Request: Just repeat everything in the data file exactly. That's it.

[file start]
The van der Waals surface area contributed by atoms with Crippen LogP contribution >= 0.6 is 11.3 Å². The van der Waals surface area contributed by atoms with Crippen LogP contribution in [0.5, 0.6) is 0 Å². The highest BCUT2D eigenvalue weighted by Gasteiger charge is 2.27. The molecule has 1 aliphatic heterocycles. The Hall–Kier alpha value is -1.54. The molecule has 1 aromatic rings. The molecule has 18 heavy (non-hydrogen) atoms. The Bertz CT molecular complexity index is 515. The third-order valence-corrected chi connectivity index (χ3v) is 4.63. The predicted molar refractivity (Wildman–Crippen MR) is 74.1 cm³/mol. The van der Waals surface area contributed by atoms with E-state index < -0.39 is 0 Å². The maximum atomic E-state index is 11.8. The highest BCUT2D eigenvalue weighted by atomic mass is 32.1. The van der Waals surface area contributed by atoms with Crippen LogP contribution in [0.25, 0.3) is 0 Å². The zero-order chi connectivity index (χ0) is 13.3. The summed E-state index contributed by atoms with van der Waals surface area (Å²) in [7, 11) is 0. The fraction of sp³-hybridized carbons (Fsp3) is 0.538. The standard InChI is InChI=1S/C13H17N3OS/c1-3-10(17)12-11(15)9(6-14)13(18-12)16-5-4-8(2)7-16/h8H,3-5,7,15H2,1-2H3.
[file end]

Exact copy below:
The van der Waals surface area contributed by atoms with Crippen LogP contribution >= 0.6 is 11.3 Å². The van der Waals surface area contributed by atoms with Crippen LogP contribution in [0.5, 0.6) is 0 Å². The highest BCUT2D eigenvalue weighted by Gasteiger charge is 2.27. The molecule has 1 aliphatic heterocycles. The Hall–Kier alpha value is -1.54. The molecule has 1 aromatic rings. The molecule has 18 heavy (non-hydrogen) atoms. The Bertz CT molecular complexity index is 515. The third-order valence-corrected chi connectivity index (χ3v) is 4.63. The predicted molar refractivity (Wildman–Crippen MR) is 74.1 cm³/mol. The van der Waals surface area contributed by atoms with E-state index < -0.39 is 0 Å². The maximum atomic E-state index is 11.8. The highest BCUT2D eigenvalue weighted by atomic mass is 32.1. The van der Waals surface area contributed by atoms with Crippen LogP contribution in [0.25, 0.3) is 0 Å². The zero-order chi connectivity index (χ0) is 13.3. The summed E-state index contributed by atoms with van der Waals surface area (Å²) in [7, 11) is 0. The fraction of sp³-hybridized carbons (Fsp3) is 0.538. The standard InChI is InChI=1S/C13H17N3OS/c1-3-10(17)12-11(15)9(6-14)13(18-12)16-5-4-8(2)7-16/h8H,3-5,7,15H2,1-2H3.